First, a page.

WHITEHORSE – Environment Yukon’s wildlife managers are moving forward on a three- phased approach to manage and remove the winter tick infestation found last winter within the territory's wild elk population, Environment Minister Dennis Fentie announced today.
Department biologists are looking at action that could be taken in late winter when the ticks are most active in reproducing themselves and attaching themselves to host wildlife. One of the proposals being considered is to provide medicated feed that might stop or slow the spread of the ticks in the wild.
"The use of medicated feed can be a concern for many people and we will need to consult with the First Nations whose traditional territory includes the elk range, the respective Renewable Resources Councils and elk farmers in the area, on how best to administer medicated feed to the elk in our efforts to immediately address the control of winter tick," Fentie said.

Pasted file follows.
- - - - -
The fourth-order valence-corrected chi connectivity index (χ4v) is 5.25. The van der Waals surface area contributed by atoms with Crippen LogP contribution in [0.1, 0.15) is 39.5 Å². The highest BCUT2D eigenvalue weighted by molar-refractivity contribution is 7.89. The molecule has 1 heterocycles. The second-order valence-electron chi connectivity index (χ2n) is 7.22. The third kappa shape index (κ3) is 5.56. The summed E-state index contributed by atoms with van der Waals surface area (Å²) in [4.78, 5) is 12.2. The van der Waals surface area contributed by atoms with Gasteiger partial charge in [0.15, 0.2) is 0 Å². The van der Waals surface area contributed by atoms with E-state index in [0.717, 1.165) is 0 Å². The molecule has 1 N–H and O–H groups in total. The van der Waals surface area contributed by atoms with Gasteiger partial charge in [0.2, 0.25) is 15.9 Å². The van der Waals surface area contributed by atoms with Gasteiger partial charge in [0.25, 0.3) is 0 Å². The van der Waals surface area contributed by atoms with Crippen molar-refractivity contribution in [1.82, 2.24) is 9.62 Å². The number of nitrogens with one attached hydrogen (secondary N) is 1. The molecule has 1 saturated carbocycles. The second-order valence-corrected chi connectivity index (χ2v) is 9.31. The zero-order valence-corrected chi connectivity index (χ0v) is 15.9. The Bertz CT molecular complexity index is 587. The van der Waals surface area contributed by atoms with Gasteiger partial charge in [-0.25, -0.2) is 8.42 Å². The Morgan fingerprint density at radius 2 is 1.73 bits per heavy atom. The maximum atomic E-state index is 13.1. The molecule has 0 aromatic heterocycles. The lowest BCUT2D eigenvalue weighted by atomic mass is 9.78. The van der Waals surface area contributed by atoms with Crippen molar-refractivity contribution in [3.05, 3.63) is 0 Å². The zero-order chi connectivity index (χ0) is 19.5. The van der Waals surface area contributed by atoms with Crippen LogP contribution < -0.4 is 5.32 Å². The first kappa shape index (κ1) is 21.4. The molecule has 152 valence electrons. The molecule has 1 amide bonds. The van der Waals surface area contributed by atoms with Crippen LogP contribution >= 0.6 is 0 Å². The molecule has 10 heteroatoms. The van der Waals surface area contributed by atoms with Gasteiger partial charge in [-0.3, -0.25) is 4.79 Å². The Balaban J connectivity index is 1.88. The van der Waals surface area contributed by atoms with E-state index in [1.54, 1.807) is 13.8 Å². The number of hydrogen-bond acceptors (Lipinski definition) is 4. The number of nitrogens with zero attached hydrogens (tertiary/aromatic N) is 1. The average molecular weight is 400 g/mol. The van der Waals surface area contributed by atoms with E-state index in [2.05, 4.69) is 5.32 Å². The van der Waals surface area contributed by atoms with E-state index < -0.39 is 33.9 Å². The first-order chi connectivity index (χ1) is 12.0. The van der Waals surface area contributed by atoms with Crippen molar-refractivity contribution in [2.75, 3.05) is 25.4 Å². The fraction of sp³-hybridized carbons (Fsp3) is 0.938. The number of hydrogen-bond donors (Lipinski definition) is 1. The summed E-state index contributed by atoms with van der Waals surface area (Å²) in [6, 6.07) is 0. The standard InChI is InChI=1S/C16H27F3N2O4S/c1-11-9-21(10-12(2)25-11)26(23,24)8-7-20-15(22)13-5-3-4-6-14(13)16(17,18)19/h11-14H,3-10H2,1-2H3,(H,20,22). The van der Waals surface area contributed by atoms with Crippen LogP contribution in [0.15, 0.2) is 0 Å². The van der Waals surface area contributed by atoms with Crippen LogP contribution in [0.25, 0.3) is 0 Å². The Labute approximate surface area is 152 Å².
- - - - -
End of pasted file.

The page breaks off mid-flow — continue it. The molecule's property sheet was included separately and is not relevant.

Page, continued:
The second phase is to prepare a long term winter tick management plan through consultations with the department's wildlife management partners as well as conferring with scientists who have tick management expertise. Those partners include First Nations, Renewable Resources Councils and organizations that have contributed to the Elk Management Strategy.
The goal of this phase is to determine a risk assessment on how the government could manage the infestation.
The third phase would see the risk assessment recommendations and proposed elk management plan going out to the public for review and comment before further action is taken by the government.
The Yukon elk – winter tick situation does not have parallels in southern jurisdictions and more information is needed before a reliable assessment of the risk can be made.
Fentie said the department has been investing a lot of time and staff effort, ever since the presence of the ticks was confirmed last winter, to develop short and long term options that could be considered for managing the infestation.